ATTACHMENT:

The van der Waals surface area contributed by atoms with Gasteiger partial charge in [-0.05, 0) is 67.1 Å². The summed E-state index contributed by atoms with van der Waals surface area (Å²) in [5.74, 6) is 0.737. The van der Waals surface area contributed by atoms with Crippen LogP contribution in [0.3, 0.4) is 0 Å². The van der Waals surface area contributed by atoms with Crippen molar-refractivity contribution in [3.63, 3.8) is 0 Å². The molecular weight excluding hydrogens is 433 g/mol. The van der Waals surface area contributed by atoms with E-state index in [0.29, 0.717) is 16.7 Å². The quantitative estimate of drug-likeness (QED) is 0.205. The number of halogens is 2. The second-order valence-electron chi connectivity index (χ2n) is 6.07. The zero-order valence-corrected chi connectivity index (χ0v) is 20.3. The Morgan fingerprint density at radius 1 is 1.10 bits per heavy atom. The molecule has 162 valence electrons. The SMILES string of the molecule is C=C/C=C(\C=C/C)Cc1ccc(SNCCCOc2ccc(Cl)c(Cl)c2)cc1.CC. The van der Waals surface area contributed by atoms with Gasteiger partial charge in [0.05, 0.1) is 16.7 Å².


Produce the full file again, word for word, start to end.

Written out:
The van der Waals surface area contributed by atoms with Gasteiger partial charge in [-0.05, 0) is 67.1 Å². The summed E-state index contributed by atoms with van der Waals surface area (Å²) in [5.74, 6) is 0.737. The van der Waals surface area contributed by atoms with Crippen LogP contribution in [0.3, 0.4) is 0 Å². The van der Waals surface area contributed by atoms with Crippen molar-refractivity contribution in [3.63, 3.8) is 0 Å². The molecular weight excluding hydrogens is 433 g/mol. The van der Waals surface area contributed by atoms with E-state index in [0.29, 0.717) is 16.7 Å². The quantitative estimate of drug-likeness (QED) is 0.205. The number of halogens is 2. The second-order valence-electron chi connectivity index (χ2n) is 6.07. The zero-order valence-corrected chi connectivity index (χ0v) is 20.3. The Morgan fingerprint density at radius 1 is 1.10 bits per heavy atom. The molecule has 162 valence electrons. The SMILES string of the molecule is C=C/C=C(\C=C/C)Cc1ccc(SNCCCOc2ccc(Cl)c(Cl)c2)cc1.CC. The van der Waals surface area contributed by atoms with Gasteiger partial charge in [0.05, 0.1) is 16.7 Å².